The challenge (and opportunity) of investing in a changing climate

Written by Eva Cairns on 9th Dec 2019

This article is an extract from the latest Good Investment Review, published every six months on Good With Money. Your essential guide to putting your money somewhere it matters


Our climate is changing. In recent years, we have seen an increase in costly extreme weather events such as storms, wildfires and floods. These have coincided with the hottest years on record. The need for action is clear. As asset managers, we have a vital role to help address these problem. This presents challenges – but also a wealth of opportunities for investors.

 

…the transition also brings opportunities

A huge task ahead

A growing population is causing rising demand for energy and food. At present, that means burning more fossil fuels. This comes with an increase in greenhouse gas emissions (GHG), a major cause of rising temperatures. GHG emissions hit a record high in 2018. As they continue to rise in many regions, the fallout could intensify.

In an attempt to tackle the crisis, 180 nations signed the Paris Agreement in 2016. This accord pledges to limit temperature rise “well below” 2°C of pre-industrial levels, and ideally within 1.5°C.

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To achieve this, however, global emissions must decline by 45% in 2030, and reach zero by 2050. With current policies, we are on track for over 3°C warming by 2100, according to a special report by the IPCC.

The consequences for failing to meet this goal were laid bare by the Intergovernmental Panel on Climate Change. In its Special Report on Global Warming of 1.5°C, it detailed the environmental, social and economic damage we can expect if we don’t take more ambitious action. It made for sobering reading.

Natural disasters in 2017 caused overall losses of US$340 billion, a Munich Re study published in July this year found. This was the second-highest annual loss ever and almost double the previous year’s level. If this continues, businesses will experience more frequent and severe physical impacts across the whole supply chain. This will include damage to infrastructure and disrupted operations, water stress, poor harvests and more expensive assets and commodities.

 

Challenges and opportunities

To address the issue, the world needs to transition to a low-carbon economy in a meaningful way. Nations will have to dramatically reduce the level of fossil fuel in the energy mix. Many have already started to do so. In China, for example, 20% of energy is due to come from non-fossil fuel sources by 2030, according to the Grantham Institute of Climate Change and the Environment. Similar polices are in place in the EU and UK.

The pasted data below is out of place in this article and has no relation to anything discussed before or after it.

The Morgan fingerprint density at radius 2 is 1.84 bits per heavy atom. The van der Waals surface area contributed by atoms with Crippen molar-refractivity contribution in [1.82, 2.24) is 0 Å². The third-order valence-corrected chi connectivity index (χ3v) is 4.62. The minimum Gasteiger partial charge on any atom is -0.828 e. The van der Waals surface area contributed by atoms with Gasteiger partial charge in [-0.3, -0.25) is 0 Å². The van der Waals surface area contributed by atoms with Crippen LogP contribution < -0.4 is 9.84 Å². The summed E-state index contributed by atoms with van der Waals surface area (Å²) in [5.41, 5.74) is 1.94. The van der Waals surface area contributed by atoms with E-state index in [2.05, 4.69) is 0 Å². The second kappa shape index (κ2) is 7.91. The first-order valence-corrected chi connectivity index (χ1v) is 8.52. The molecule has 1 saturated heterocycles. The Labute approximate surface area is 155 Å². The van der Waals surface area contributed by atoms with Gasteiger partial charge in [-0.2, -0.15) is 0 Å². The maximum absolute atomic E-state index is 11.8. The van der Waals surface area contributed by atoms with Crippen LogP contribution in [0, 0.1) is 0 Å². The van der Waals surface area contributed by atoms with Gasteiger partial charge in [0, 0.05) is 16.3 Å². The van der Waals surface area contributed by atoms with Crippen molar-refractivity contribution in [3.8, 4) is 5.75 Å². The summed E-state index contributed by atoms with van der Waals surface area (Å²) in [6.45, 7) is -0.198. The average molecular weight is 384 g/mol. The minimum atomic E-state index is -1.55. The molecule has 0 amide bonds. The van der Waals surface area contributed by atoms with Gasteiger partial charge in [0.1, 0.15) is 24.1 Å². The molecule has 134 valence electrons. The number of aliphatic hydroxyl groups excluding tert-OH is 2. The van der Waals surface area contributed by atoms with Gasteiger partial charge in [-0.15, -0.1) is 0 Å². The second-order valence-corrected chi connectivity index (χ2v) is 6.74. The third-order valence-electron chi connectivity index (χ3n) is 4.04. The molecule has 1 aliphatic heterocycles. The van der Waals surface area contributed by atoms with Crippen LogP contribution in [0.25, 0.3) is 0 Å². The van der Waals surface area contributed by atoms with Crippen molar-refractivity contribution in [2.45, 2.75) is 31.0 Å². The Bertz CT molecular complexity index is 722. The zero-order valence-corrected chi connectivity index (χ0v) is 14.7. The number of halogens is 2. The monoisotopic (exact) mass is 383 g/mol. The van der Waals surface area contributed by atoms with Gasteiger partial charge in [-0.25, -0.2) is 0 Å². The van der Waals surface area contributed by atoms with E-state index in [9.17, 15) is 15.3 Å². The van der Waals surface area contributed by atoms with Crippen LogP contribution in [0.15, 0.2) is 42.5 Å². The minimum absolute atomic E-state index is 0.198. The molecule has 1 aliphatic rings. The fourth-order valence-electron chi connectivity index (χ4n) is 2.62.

However, the transition presents challenges. Companies and economies will face major costs during this time. Transition risks are becoming more material as countries step-up actions to reach Paris agreement goals. Risks include those around policy such as rising carbon prices; stranded asset risk, where carbon-intensive fossil fuels become obsolete; and reputational risk – businesses that fail to demonstrate action will incur public and shareholder censure.

But the transition also brings opportunities. Considerable sums of private capital are needed to cover the shortfall in investment required for the shift towards a low-carbon economy. The International Energy Agency (IEA) estimates that achieving a Paris-compliant energy transition requires around US$3 trillion in investment every year, according to the International Energy Agency World Energy Outlook. The rewards for investment into low-carbon energy sources and technologies are therefore considerable. Areas of focus include: renewable energy, energy efficiency & storage and electric vehicles. Then there is the production of new low-carbon fuels such as hydrogen and, potentially, carbon removal solutions.

As asset managers, we have a critical role to play in providing finance for the transition to a low-carbon economy. We also have a responsibility to all our clients to consider how climate change will impact the value of their investments.

For our part, assessing the risks and opportunities of climate change forms a core component of our investment research and approach to environmental, social and governance (ESG) integration. Through engagement, we also seek to steer companies towards ambitious targets and sustainable low-carbon policies. Further, we collaborate with others, such as the Institutional Investors Group on Climate Change, to can help effect change and support better disclosure.

 

Final thoughts…

Climate change is one of the most significant challenges of the 21st century and has big implications for investors. Countries have started to act. The energy transition is underway in many parts of the world. We are seeing policy changes, falling costs of renewable energy and a change in public perception. But we all need to do more to meet the targets set out in the Paris agreement. While challenging, this will create huge opportunities for businesses, economies and investors. The price for inaction, however, will be immeasurable.

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